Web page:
Picademy 4 will look favourably on applications from teachers in the South West of England. We’re very aware of regional accessibility to training and support, and so occasionally we will focus on specific regions. So if you are a teacher in the South West, we would love to have you here. This does not mean applications are open to teachers in the South West only! Please apply wherever you are.

I cannot believe that you are still here reading my brain-drool. Apply now – and good luck!



Hi Guys, would love these to be held for non educational peeps like me :)

We use pi’s all over the place, mainly for digital dashboard screens etc.

Could you please tell me what the screen & keyboard these guys were using is?




It’s a Motorola Lapdock — designed for one of their phones but now no longer made. Prices of old stock shot up when people sussed that you could plug in a Pi and even power it with the Lapdock.

We’re only training teachers at the moment for a number of reasons but are looking at other options in the long term (we’d like to train EVERYBODY, obviously :))


Seems like a lot of fun. Too bad I’m not a teacher, would really love to get in on this as well . Any chance of a Google hangout of the classes? Something we could all watch? That would make my year lol.


Would you recommend this for a primary school teacher?
I’m asking as I would like to send my ex- headteacher from my primary school, but now I’ve left I’d like to introduce the school to the Pi. I’m currently 12 and moving up into secondary school, and I have been following this website since the launch of the Pi but only got one at the start of this year.

Thanks, Matthew


Yes, absolutely. We’ve already had a large number of primary teachers participate in Picademy; they’ve all found it very helpful. (I should note that we don’t require any previous experience with Raspberry Pi, or with computing. What we’re looking for is enthusiasm and a willingness to learn.)


Yes! Definitely push it to people involved in primary schools. I’m a primary teacher without any kind of formal computing background but have just come off #picademy 3. Sorry about the hashtag, it has become second nature after all the on-course tweeting.

Picademy is inspiring and is a fantastic piece of CPD for primary teachers, especially with the new computing curriculum. This course has helped me realise the huge range of creative ways to inspire, motivate and enable children to pursue their wildest ideas, whether it be a laptop-controlled robot (me and Russell created this on the course) or a cat-scaring motion-activated camera posting straight to twitter (courtesy of Tom and Laura).

I’ve been back two days, haven’t touched a computer but even how I’ve been speaking about it to colleagues and children has people fired up.

Go to picademy!
Become one of us.
One of us, one of us…


I’m a primary school teacher and I had the most amazing time as well as learning so much. As someone who usually gets bored and falls asleep in most CPD training* I was surprised to find the time speeding by and it was actually quite upsetting when the first day drew to a close.

I entered my application with very little knowledge and had done what is referred to as the classic school approach: bought some Raspberry Pis because they sounded cool, then shelved them because I didn’t really know what else to do! I had almost no knowledge of code, but a bit of understanding of Scratch. Compared to some people I felt like I knew nothing, but it was so completely inclusive that no one ever felt left behind or too far ahead.

This course is really inspiring, without being patronising and I came away full of ideas and inspiration, but more importantly, full of contacts for a new bunch of teaching friends that I know I can turn to for support and advice both with using the Raspberry Pi and with other areas of computing.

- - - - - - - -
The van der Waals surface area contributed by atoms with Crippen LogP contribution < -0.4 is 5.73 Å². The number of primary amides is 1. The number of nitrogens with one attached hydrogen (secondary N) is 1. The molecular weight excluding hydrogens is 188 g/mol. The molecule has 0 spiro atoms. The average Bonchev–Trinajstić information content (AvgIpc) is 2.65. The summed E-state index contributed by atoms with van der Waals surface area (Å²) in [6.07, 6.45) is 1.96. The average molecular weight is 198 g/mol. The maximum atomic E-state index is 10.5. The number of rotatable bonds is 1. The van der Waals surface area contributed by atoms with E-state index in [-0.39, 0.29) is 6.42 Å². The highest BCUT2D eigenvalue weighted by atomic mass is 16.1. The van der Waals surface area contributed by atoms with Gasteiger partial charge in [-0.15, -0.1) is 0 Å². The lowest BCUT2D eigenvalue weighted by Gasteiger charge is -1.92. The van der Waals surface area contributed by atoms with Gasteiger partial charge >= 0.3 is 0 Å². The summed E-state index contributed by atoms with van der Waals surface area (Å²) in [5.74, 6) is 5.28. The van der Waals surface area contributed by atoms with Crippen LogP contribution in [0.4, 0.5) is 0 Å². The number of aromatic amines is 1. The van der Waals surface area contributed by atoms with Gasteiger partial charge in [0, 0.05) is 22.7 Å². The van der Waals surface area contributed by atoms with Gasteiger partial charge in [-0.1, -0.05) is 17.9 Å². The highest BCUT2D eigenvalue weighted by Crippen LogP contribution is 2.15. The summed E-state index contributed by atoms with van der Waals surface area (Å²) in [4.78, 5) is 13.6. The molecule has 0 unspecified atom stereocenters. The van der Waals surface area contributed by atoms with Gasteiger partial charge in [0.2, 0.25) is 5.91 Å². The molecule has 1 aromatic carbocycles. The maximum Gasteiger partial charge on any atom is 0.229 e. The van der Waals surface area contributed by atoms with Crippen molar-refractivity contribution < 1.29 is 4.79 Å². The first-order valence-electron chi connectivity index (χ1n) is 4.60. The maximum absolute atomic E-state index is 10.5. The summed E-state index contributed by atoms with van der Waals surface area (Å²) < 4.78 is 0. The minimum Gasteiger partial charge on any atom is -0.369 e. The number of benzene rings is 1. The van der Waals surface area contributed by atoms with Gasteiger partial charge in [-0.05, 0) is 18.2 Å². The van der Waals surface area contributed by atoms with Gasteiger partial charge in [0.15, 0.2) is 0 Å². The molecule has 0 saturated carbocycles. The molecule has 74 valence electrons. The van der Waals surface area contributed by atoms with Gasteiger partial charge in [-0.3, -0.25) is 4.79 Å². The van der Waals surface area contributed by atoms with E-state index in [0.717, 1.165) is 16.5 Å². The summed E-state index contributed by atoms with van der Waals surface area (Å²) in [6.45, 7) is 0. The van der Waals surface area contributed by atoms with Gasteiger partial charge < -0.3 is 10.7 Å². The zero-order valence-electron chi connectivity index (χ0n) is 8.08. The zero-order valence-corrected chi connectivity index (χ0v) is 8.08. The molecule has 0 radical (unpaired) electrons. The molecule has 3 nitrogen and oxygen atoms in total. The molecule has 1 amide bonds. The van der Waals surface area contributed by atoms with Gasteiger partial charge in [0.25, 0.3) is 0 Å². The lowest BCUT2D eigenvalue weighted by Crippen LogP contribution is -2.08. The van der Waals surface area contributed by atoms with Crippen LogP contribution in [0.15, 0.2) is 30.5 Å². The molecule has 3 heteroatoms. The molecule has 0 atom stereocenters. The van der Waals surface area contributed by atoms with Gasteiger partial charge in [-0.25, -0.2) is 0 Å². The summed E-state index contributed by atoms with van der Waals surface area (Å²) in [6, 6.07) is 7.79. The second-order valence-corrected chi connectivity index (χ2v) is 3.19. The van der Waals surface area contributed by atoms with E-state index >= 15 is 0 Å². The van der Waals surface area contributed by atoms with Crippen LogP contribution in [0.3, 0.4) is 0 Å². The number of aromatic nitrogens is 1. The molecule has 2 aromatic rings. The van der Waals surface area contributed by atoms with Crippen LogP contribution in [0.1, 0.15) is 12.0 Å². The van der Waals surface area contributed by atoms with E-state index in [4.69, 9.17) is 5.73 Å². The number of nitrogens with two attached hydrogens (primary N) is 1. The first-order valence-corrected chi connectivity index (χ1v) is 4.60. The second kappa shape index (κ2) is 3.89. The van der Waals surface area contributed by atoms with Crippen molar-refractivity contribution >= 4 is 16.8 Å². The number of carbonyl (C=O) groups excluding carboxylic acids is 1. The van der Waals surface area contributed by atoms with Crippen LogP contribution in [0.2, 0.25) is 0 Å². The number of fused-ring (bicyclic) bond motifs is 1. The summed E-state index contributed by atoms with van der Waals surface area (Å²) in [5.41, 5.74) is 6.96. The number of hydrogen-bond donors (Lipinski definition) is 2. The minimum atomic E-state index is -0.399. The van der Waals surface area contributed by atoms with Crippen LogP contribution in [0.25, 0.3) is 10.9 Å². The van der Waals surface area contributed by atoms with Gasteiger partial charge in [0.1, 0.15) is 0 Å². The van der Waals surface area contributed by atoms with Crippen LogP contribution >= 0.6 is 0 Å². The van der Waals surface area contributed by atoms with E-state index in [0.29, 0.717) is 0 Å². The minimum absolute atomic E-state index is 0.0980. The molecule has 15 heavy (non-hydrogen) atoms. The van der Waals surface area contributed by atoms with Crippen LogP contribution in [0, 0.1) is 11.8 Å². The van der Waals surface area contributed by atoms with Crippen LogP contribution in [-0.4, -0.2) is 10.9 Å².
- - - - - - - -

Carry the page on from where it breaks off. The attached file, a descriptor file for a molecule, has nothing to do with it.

Please recommend this course to people who are already inspiring teachers and are willing to take the plunge into becoming inspiring 21st Century Teachers!

*please don’t tell my boss


Are there any Picademy’s being held in the US? I love the Pi and would love to see schools here start adding it to the classroom. Is there any progress being made in the US? I realize your charity is specific to the UK, but I thought maybe you would have heard of something or maybe have helped another group getting started.



Have you seen this post: http://www.raspberrypi.org/bens-raspberry-pi-us-tour-august-2014/

Might be of some interest?


Things like this make me think I’m in the wrong job!

Throughout primary and secondary school I felt like I had to hide my love of tinkering with computers because it’s not what the cool kids did (I’m not, for one second, suggesting I was ever a cool kid).

I’m really pleased to see attitudes are changing. I went to visit my son’s future school and was told about their coding classes. I was extremely jealous but, at the same time, secretly excited that I might get to help him with some of his homework…


Have you ever thought of becoming a volunteer with STEM Ambassador and Code Club? Sounds like you are the sort of person they are looking for.

You go into schools or clubs and teaching programming to the children. You don’t need to be a top programmer as the materials are all provided. You just need to be enthusiastic and have some time on you hands. Mostly these are run straight after school, but it’s worth checking with you employer as mine even had a policy encouraging it (although I hadn’t heard about it before). Or some run at weekends.

I have run a Code Club for one term (using Raspberry Pis) at a local primary school, but I also help out at a Raspberry Pi club at a high school and various other STEM activities.

For more details see:
Code Club



Many thanks for this. I’ll definitely take a look.

The only concern is the bit about having some time on my hands. I sold out to the corporate beast many years ago and now often work very long hours and weekends (not that I’m ever too busy to help out in the Python forum when I can – plus it keeps me sane).


Maybe it was just me I had no idea that CPD stood for Continuous Professional Development. I was reading it going what the hell does “CPD” stand for.


Did Ben have pliers up his own bum or Babbage’s? The photo could be taken both ways ;)

Sorry couldn’t resist.

I’ll get my coat.


Where is the ‘like’ button?


This sounds brilliant! I work in the Widening Participation team at a university in London, focusing on primary school kids. I’d love to run activities on campus for school visits using Raspberry Pi’s, would I be able to attend one of these CPD days?


Hi. I am a teacher in Iceland and would love to learn how to use the Pi in the classroom. Do you have any books or online classes that I could checkout?


Check out the Resources tab at the top of the page.


Thank you :)